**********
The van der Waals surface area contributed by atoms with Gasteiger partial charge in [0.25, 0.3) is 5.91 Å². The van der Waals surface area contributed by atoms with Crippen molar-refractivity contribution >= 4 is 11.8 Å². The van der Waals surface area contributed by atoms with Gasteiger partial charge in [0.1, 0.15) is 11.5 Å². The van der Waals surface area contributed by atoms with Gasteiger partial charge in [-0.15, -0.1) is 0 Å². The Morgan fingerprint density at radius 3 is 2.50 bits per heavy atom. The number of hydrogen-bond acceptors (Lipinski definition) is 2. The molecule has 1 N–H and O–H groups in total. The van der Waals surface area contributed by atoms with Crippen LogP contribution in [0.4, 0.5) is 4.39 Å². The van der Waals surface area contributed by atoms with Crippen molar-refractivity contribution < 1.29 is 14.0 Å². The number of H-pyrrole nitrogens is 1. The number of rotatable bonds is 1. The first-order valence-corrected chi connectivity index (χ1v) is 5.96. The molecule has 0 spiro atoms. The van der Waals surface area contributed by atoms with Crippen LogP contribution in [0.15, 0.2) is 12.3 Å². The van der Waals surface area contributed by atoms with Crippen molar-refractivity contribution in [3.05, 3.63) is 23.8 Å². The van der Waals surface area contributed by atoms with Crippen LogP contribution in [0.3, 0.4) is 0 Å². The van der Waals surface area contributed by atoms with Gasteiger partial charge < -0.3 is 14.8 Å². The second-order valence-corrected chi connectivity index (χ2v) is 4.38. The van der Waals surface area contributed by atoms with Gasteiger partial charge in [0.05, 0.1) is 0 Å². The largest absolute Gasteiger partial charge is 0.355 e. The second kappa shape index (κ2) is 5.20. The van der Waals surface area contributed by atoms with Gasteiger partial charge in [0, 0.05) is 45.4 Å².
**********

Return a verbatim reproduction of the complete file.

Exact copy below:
The van der Waals surface area contributed by atoms with Gasteiger partial charge in [0.25, 0.3) is 5.91 Å². The van der Waals surface area contributed by atoms with Crippen molar-refractivity contribution >= 4 is 11.8 Å². The van der Waals surface area contributed by atoms with Gasteiger partial charge in [0.1, 0.15) is 11.5 Å². The van der Waals surface area contributed by atoms with Gasteiger partial charge in [-0.15, -0.1) is 0 Å². The Morgan fingerprint density at radius 3 is 2.50 bits per heavy atom. The number of hydrogen-bond acceptors (Lipinski definition) is 2. The molecule has 1 N–H and O–H groups in total. The van der Waals surface area contributed by atoms with Crippen LogP contribution in [0.4, 0.5) is 4.39 Å². The van der Waals surface area contributed by atoms with Crippen molar-refractivity contribution < 1.29 is 14.0 Å². The number of H-pyrrole nitrogens is 1. The number of rotatable bonds is 1. The first-order valence-corrected chi connectivity index (χ1v) is 5.96. The molecule has 0 spiro atoms. The van der Waals surface area contributed by atoms with Crippen LogP contribution in [0.15, 0.2) is 12.3 Å². The van der Waals surface area contributed by atoms with Crippen molar-refractivity contribution in [3.05, 3.63) is 23.8 Å². The van der Waals surface area contributed by atoms with Crippen LogP contribution in [0.3, 0.4) is 0 Å². The van der Waals surface area contributed by atoms with Gasteiger partial charge < -0.3 is 14.8 Å². The second-order valence-corrected chi connectivity index (χ2v) is 4.38. The van der Waals surface area contributed by atoms with Gasteiger partial charge in [0.05, 0.1) is 0 Å². The largest absolute Gasteiger partial charge is 0.355 e. The second kappa shape index (κ2) is 5.20. The van der Waals surface area contributed by atoms with Gasteiger partial charge in [0, 0.05) is 45.4 Å².